“I fled the war in Ukraine. Now I help other newcomers settle in Canada.”

Estimated read time 4 min read

My daughter and I were lucky to find a host family in Ottawa. I want to pay it forward.

An illustration of a yellow-haired woman wearing a yellow scarf, beside a child

(Illustration by Dominic Bugatto)

In March of 2022, I had just moved into a new home with my nine-year-old daughter, Miia, in Kramatorsk, an industrial city in eastern Ukraine. Miia and I led happy lives there: she took swimming lessons, learned martial arts and acted in a kids’ TV show, while I worked with the German Red Cross and volunteered as an English translator for a non-profit. I had also just bought a cottage and a place for my mother.

During the first night in our new place, at 5 a.m., the bombing started. I quickly fled west with my daughter, mother, sister and niece to Lviv. We were in a train cabin meant for four people, but 15 people had crammed inside as we all evacuated the city.

Get our top stories sent directly to your inbox twice a week

From Lviv, we went to Poland, but I wanted to get as far away from Russia as possible. I decided we would move to Canada, where I got a three-year work permit through the Canada-Ukraine authorization for emergency travel.

In the fall of that year, Miia and I flew from Warsaw to Zurich, then to Montreal, where we met Maria and Ragui, a middle-aged couple who had agreed to host us. They drove us straight to Ottawa, where Miia and I shared a bedroom at their home for eight months as we got settled. I think of them now as my Canadian parents: they let us stay for free, helped us get our social insurance numbers and health cards, registered Miia for school and edited my CV to match Canadian standards.

I thought there would be many opportunities to work at non-profits in Ottawa, but finding a job was difficult. Regardless of my education and background, employers told me that I needed one year of Canadian work experience before anyone would hire me. Finally, after a month of searching, I found work as a settlement officer for the Jewish Family Services of Ottawa, a community agency.

Now, I get to help other Ukrainian newcomers settle into life in the country. I assist them with tasks, like getting their own SINs and bank accounts. One time, a woman came with her adult son who had a speaking disability, and we were able to find them a home and get him a job at a car dealership. Another time, I helped a family of 10 register for schools, find second-hand furniture and connect with Ukrainian communities in Ottawa through Facebook and Telegram; over the holidays, we made sure the kids had Christmas presents. Often, Ukrainians come to my office to chat with me because they’re lonely. I was lucky to have Maria and Ragui to help me settle in. Now I can be that support person for others.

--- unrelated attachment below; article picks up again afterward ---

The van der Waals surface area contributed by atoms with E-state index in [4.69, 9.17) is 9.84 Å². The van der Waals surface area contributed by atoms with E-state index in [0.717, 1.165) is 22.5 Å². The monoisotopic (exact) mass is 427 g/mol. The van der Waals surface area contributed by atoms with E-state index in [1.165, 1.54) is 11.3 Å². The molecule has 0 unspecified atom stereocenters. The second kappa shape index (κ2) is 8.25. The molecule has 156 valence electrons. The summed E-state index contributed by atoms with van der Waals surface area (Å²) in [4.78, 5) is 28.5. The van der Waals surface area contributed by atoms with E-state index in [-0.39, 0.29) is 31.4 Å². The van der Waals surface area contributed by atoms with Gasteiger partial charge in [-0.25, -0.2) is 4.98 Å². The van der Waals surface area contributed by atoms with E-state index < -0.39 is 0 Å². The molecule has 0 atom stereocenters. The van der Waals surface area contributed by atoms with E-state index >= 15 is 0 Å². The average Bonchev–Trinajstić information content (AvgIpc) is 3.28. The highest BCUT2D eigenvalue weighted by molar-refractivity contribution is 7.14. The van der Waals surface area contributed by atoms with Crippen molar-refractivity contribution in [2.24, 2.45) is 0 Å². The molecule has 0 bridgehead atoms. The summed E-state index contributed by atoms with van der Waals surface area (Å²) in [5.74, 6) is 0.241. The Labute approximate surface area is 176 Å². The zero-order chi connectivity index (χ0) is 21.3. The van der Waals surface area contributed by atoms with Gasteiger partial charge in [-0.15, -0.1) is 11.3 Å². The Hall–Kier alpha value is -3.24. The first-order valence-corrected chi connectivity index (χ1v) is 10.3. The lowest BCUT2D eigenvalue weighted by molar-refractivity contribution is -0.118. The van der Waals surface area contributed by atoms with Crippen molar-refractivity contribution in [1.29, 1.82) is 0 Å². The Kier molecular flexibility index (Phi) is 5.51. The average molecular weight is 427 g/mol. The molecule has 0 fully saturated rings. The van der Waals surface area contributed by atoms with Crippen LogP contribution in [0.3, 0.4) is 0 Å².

Miia and I eventually moved to a two-bedroom apartment close to downtown Ottawa, and we spend our free time at our building’s swimming pool and walking along the Rideau Canal. Miia is settling well here. By her second week of school, kids were inviting her to birthday parties. Still, she’s remained close with her Ukrainian friends and her cousin in Poland: they chat online, play Roblox and draw anime together virtually. I also make sure to speak Ukrainian with Miia at home, because I’ve noticed that she’s starting to forget some words.

READ: I moved from India to Alberta to live the multigen lifestyle 

The last piece of the puzzle is figuring out how we can stay in Canada permanently. More than 185,000 Ukrainians have arrived since the war started, and research shows that 90 per cent of us want to stay here. While Canada made a special pathway for permanent residence for Ukrainians, only those with Canadian citizen or permanent resident family members are eligible for it. Otherwise, becoming a permanent resident in Canada is challenging. There are only 500,000 permanent spots each year and, like the other 2.2 million temporary residents in the country, we have to go through the points system—where factors such as age, Canadian education credentials, type of job and English proficiency test scores determine an applicant’s points—to obtain permanent residency. My work permit will expire next year, so I have to apply for permanent residency soon. I hope I have enough points to make it.

#fled #war #Ukraine #newcomers #settle #Canada

You May Also Like

More From Author

+ There are no comments

Add yours